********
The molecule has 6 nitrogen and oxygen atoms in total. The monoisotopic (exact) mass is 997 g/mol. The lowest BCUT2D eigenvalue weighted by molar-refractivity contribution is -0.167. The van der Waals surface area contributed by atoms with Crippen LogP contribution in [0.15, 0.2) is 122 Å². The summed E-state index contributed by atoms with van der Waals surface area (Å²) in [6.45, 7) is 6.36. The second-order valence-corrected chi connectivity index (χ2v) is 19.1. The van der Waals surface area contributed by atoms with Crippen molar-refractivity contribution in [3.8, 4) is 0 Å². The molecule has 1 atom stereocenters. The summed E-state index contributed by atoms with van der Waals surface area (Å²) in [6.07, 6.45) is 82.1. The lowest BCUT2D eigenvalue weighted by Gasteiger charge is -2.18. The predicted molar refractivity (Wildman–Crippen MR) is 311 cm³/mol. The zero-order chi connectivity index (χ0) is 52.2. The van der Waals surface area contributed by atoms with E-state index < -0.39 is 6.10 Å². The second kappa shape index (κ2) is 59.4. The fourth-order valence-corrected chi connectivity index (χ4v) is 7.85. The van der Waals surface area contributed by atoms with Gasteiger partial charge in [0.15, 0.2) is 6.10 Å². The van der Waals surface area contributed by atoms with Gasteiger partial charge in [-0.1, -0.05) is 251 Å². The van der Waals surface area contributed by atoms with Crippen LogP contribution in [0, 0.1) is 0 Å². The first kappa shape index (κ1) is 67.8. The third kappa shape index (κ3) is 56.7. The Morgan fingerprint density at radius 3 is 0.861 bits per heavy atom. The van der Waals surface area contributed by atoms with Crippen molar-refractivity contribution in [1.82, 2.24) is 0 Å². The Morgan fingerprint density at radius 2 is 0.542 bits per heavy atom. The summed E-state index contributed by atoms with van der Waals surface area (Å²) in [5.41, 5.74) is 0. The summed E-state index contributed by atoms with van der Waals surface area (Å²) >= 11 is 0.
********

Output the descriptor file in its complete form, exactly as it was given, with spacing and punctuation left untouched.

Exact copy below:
The molecule has 6 nitrogen and oxygen atoms in total. The monoisotopic (exact) mass is 997 g/mol. The lowest BCUT2D eigenvalue weighted by molar-refractivity contribution is -0.167. The van der Waals surface area contributed by atoms with Crippen LogP contribution in [0.15, 0.2) is 122 Å². The summed E-state index contributed by atoms with van der Waals surface area (Å²) in [6.45, 7) is 6.36. The second-order valence-corrected chi connectivity index (χ2v) is 19.1. The van der Waals surface area contributed by atoms with Crippen molar-refractivity contribution in [3.8, 4) is 0 Å². The molecule has 1 atom stereocenters. The summed E-state index contributed by atoms with van der Waals surface area (Å²) in [6.07, 6.45) is 82.1. The lowest BCUT2D eigenvalue weighted by Gasteiger charge is -2.18. The predicted molar refractivity (Wildman–Crippen MR) is 311 cm³/mol. The zero-order chi connectivity index (χ0) is 52.2. The van der Waals surface area contributed by atoms with E-state index < -0.39 is 6.10 Å². The second kappa shape index (κ2) is 59.4. The fourth-order valence-corrected chi connectivity index (χ4v) is 7.85. The van der Waals surface area contributed by atoms with Gasteiger partial charge in [0.15, 0.2) is 6.10 Å². The van der Waals surface area contributed by atoms with Gasteiger partial charge in [-0.1, -0.05) is 251 Å². The van der Waals surface area contributed by atoms with Crippen LogP contribution in [0, 0.1) is 0 Å². The first kappa shape index (κ1) is 67.8. The third kappa shape index (κ3) is 56.7. The Morgan fingerprint density at radius 3 is 0.861 bits per heavy atom. The van der Waals surface area contributed by atoms with Crippen molar-refractivity contribution in [1.82, 2.24) is 0 Å². The Morgan fingerprint density at radius 2 is 0.542 bits per heavy atom. The summed E-state index contributed by atoms with van der Waals surface area (Å²) in [5.41, 5.74) is 0. The summed E-state index contributed by atoms with van der Waals surface area (Å²) >= 11 is 0.